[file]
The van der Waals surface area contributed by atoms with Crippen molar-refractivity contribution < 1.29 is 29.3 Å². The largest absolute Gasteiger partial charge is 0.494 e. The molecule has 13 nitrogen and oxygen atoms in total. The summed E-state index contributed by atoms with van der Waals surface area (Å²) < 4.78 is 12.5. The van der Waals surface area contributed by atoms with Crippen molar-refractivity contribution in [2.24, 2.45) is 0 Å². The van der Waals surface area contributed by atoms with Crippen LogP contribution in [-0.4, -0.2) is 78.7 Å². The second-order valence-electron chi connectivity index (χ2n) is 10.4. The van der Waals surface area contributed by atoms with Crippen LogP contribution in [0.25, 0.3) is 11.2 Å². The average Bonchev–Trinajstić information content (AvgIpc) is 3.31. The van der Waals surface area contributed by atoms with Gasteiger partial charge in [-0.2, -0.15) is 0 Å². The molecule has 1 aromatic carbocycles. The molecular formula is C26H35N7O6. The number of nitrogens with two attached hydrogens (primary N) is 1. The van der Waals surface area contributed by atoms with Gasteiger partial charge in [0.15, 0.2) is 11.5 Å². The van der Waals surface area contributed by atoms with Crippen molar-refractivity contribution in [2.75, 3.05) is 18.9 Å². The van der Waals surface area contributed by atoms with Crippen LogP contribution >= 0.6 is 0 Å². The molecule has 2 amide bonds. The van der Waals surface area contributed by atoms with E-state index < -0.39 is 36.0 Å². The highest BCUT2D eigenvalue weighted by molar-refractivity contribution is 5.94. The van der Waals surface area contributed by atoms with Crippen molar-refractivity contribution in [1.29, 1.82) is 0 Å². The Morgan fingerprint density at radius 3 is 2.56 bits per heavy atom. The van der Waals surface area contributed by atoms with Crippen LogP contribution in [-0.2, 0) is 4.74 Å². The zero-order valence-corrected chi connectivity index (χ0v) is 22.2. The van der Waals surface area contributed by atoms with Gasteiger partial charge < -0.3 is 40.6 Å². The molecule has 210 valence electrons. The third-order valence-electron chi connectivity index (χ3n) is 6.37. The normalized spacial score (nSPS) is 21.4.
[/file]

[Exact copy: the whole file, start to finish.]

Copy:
The van der Waals surface area contributed by atoms with Crippen molar-refractivity contribution < 1.29 is 29.3 Å². The largest absolute Gasteiger partial charge is 0.494 e. The molecule has 13 nitrogen and oxygen atoms in total. The summed E-state index contributed by atoms with van der Waals surface area (Å²) < 4.78 is 12.5. The van der Waals surface area contributed by atoms with Crippen molar-refractivity contribution in [2.24, 2.45) is 0 Å². The van der Waals surface area contributed by atoms with Crippen LogP contribution in [-0.4, -0.2) is 78.7 Å². The second-order valence-electron chi connectivity index (χ2n) is 10.4. The van der Waals surface area contributed by atoms with Crippen LogP contribution in [0.25, 0.3) is 11.2 Å². The average Bonchev–Trinajstić information content (AvgIpc) is 3.31. The van der Waals surface area contributed by atoms with Gasteiger partial charge in [-0.2, -0.15) is 0 Å². The molecule has 1 aromatic carbocycles. The molecular formula is C26H35N7O6. The number of nitrogens with two attached hydrogens (primary N) is 1. The van der Waals surface area contributed by atoms with Gasteiger partial charge in [0.15, 0.2) is 11.5 Å². The van der Waals surface area contributed by atoms with Crippen molar-refractivity contribution in [2.75, 3.05) is 18.9 Å². The van der Waals surface area contributed by atoms with Crippen LogP contribution >= 0.6 is 0 Å². The molecule has 2 amide bonds. The van der Waals surface area contributed by atoms with E-state index < -0.39 is 36.0 Å². The highest BCUT2D eigenvalue weighted by molar-refractivity contribution is 5.94. The van der Waals surface area contributed by atoms with Crippen molar-refractivity contribution in [1.29, 1.82) is 0 Å². The Morgan fingerprint density at radius 3 is 2.56 bits per heavy atom. The van der Waals surface area contributed by atoms with Crippen LogP contribution in [-0.2, 0) is 4.74 Å². The zero-order valence-corrected chi connectivity index (χ0v) is 22.2. The van der Waals surface area contributed by atoms with Gasteiger partial charge < -0.3 is 40.6 Å². The molecule has 210 valence electrons. The third-order valence-electron chi connectivity index (χ3n) is 6.37. The normalized spacial score (nSPS) is 21.4.